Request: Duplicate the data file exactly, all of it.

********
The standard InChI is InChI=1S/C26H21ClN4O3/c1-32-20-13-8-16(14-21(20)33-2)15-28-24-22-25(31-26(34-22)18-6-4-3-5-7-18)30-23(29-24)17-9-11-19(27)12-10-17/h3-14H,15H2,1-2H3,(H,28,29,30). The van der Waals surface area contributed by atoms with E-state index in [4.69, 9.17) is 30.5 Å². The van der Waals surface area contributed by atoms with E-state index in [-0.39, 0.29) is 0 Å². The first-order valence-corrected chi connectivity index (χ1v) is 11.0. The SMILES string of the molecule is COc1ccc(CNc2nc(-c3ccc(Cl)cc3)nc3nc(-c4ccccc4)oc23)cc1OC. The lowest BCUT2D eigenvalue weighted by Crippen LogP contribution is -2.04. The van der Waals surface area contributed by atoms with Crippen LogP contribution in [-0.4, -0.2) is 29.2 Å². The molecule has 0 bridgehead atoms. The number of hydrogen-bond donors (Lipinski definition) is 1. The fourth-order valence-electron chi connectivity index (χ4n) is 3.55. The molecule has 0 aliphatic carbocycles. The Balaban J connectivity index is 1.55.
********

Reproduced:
The standard InChI is InChI=1S/C26H21ClN4O3/c1-32-20-13-8-16(14-21(20)33-2)15-28-24-22-25(31-26(34-22)18-6-4-3-5-7-18)30-23(29-24)17-9-11-19(27)12-10-17/h3-14H,15H2,1-2H3,(H,28,29,30). The van der Waals surface area contributed by atoms with E-state index in [4.69, 9.17) is 30.5 Å². The van der Waals surface area contributed by atoms with E-state index in [-0.39, 0.29) is 0 Å². The first-order valence-corrected chi connectivity index (χ1v) is 11.0. The SMILES string of the molecule is COc1ccc(CNc2nc(-c3ccc(Cl)cc3)nc3nc(-c4ccccc4)oc23)cc1OC. The lowest BCUT2D eigenvalue weighted by Crippen LogP contribution is -2.04. The van der Waals surface area contributed by atoms with Crippen LogP contribution in [-0.4, -0.2) is 29.2 Å². The molecule has 0 bridgehead atoms. The number of hydrogen-bond donors (Lipinski definition) is 1. The fourth-order valence-electron chi connectivity index (χ4n) is 3.55. The molecule has 0 aliphatic carbocycles. The Balaban J connectivity index is 1.55.